I'm working through my "rebuttal" to the IRB people, and it's kind of forcing me to confront some of my major methodological inadequacies. The easy solution is to blame my training -- for which I do believe some blame can be distributed. My department does not provide a particularly rigorous methods course, and when I try to work in the public health domain, I find that I have to constantly justify every method, every methodological approach, and the scientific rigor of the method. It's exhausting and deeply frustrating. Part of it is that it reveals my scholarly limitations, and I hate having to defend every research decision I make. I know that this is part of the road of academia, but have I mentioned I really hate it?
One of the least favorite parts is the demand to have lots and lots of references. I do understand why others' published work on something can help to demonstrate the reproducibility of the research methods, but it's particularly weird when the request for references demands evidence for the success of a very classic ethnographic technique -- such as observations. Casting around for the right bibliography is sort of impossible. Much of the ethnographies that I've read, the anthropology style ones, anyway, don't itemize their methods in great detail, and most anthropologists expect that we've already moved beyond needing to prove our more common methods to be legitimate.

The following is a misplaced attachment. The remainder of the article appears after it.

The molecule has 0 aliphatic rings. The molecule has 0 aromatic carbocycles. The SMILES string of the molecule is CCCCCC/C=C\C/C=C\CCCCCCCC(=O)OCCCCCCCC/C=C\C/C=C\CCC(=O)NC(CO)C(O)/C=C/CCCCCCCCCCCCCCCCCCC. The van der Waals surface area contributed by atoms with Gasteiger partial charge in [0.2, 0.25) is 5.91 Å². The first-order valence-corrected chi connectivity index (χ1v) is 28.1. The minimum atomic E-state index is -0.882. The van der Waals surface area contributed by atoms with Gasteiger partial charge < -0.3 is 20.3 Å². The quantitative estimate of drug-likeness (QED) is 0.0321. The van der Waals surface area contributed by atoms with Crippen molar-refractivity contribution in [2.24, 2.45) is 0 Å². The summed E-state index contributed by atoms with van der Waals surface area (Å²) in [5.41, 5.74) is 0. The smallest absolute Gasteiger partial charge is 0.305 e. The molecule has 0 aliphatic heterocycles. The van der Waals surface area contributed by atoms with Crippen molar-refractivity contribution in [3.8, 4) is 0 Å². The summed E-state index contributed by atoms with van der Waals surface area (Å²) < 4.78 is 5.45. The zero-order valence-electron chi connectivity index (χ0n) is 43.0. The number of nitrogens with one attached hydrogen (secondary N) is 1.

I know, I know, I often proclaim my undying enthusiasm for explaining complicated concepts to those who may not be familiar with them (though this blog suggests that I am also terribly lazy when it comes to doing that, as well). But there is something different -- perhaps even haughty -- about scientists' skepticism that my research design is sound. Even better is when the very limitations and restrictions imposed by the higher-ups then proceed to cause problems with the research execution; yet, I'm required to justify decisions that had to be made given the confines of the project itself. It's all very circular and highly irritating. But, on the upside, it has forced methodological reflection. Not only in me, but in one of the beloved fellow "qual" researchers. I'm trying to see this like exercise -- often unfun in the moment but full of longterm benefits. Wheee.